An effort to promote diversity on the side of a bus should not turn into a controversy. Yet the Hillsborough Area Regional Transit Authority has denied an advertisement sponsored by the Florida Council on American-Islamic Relations in support of diversity. HART should reconsider infringing upon free speech and its shaky legal standing.
The HART board voted 8-2 to reject the advertisement, which simply featured CAIR's name and the phrase: "Embracing Diversity at Work, Defending Civil Rights in The Community." Tampa City Council member Mike Suarez and Hillsborough County Commissioner Mark Sharpe defended their votes to reject the ad by arguing HART has a long-standing policy against accepting advertising from religious groups, citing the word "Islamic" in the group's name. That's a bad policy, particularly when the message is benign.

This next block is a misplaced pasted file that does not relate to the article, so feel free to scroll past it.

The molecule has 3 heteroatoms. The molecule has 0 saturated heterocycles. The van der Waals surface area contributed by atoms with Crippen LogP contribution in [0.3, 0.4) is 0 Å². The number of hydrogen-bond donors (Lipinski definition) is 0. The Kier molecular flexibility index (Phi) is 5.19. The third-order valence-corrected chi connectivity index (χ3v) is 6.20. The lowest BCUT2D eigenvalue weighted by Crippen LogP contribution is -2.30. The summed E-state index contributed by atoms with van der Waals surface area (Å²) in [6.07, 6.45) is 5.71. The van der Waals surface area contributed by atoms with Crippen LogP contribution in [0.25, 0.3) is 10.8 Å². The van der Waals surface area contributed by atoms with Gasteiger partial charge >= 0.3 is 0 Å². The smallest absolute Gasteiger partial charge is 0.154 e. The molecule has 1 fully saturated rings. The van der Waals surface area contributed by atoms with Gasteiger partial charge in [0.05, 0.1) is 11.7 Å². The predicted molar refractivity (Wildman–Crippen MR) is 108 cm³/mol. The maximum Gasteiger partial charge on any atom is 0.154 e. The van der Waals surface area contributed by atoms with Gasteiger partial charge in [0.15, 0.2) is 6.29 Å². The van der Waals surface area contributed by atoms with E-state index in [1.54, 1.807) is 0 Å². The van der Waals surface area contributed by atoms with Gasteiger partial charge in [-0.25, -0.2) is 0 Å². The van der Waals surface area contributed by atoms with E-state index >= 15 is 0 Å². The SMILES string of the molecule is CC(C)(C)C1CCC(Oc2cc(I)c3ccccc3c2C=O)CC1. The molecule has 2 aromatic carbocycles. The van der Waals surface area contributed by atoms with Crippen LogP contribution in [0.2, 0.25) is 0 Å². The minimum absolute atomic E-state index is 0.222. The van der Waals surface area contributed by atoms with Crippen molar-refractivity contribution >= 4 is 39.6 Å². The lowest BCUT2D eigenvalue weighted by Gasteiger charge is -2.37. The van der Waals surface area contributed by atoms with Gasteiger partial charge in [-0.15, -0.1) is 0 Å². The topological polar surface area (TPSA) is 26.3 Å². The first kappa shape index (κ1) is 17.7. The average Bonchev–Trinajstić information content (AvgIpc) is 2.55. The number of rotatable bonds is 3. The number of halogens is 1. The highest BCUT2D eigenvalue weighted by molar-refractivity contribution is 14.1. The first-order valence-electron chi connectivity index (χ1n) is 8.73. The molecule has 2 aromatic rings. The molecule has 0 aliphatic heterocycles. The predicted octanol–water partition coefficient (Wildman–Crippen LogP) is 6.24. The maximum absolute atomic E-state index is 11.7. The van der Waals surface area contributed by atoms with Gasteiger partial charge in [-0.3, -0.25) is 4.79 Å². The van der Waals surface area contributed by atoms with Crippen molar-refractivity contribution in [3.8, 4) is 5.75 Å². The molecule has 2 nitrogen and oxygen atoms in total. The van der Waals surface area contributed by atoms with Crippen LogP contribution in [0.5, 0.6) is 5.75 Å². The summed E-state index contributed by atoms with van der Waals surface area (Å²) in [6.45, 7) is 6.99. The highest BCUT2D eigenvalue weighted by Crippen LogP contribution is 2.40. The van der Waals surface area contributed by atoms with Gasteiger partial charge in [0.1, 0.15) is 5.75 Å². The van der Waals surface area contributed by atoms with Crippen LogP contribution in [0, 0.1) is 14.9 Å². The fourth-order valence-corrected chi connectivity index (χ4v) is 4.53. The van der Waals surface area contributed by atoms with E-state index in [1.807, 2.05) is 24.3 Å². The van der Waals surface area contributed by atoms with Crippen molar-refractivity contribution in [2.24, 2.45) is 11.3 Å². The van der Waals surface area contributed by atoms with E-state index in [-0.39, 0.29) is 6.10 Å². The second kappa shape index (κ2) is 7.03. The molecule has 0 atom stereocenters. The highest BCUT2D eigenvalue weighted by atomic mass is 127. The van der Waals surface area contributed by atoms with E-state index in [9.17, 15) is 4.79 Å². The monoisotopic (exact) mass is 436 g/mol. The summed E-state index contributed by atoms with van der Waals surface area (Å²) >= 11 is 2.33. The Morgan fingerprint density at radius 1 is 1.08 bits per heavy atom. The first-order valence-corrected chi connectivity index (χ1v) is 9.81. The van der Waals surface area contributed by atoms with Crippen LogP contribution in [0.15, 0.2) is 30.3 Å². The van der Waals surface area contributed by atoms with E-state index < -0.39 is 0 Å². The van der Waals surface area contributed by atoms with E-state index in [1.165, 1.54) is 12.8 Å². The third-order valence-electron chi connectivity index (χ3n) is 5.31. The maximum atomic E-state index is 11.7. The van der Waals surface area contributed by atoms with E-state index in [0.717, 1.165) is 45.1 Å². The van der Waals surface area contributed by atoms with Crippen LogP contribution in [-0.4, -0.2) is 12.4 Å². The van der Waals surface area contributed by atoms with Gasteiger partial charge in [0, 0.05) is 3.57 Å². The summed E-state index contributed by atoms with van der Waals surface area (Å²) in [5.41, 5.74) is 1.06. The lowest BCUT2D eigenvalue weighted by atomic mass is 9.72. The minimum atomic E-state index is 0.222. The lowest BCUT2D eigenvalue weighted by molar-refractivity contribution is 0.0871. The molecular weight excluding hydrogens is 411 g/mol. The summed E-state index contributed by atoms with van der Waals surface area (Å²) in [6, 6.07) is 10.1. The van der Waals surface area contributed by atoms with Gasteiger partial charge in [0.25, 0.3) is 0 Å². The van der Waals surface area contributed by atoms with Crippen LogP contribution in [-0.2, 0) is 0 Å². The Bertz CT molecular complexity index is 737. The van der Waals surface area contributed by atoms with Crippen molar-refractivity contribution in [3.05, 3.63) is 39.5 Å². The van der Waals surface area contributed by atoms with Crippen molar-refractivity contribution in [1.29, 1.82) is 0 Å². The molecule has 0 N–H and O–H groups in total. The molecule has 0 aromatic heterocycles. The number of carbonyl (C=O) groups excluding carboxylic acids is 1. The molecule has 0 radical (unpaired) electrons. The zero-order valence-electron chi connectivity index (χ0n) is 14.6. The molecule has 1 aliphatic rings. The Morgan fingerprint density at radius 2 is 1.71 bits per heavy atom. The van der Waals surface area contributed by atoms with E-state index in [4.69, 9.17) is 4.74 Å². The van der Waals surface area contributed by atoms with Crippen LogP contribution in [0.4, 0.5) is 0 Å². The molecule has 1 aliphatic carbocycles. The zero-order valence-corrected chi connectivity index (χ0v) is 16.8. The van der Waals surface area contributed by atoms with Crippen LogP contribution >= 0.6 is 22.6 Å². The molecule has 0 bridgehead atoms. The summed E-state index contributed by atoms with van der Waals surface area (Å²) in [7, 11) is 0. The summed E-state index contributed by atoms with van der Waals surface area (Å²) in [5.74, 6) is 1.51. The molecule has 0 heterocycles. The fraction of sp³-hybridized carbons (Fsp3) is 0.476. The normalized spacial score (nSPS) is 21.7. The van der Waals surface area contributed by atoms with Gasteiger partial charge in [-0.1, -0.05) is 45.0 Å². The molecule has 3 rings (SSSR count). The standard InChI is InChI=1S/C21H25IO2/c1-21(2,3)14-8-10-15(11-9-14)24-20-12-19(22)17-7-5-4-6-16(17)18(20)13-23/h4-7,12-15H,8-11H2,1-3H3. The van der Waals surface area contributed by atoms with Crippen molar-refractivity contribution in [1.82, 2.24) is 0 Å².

CAIR is primarily a nonprofit civil rights organization that challenges wide-ranging negative stereotypes of Islam, which all too often leads to discriminatory treatment of Muslims. By rejecting CAIR's advertisement, the HART board has engaged in the very discrimination CAIR wants to combat.
The board's decision went against the staff recommendations to accept the ad and came as its legal counsel said it could face a legal challenge because of the broad policy regardless of what it decided about an advertisement that promotes a message of diversity and civil rights. The HART board should reverse its decision and change its policy.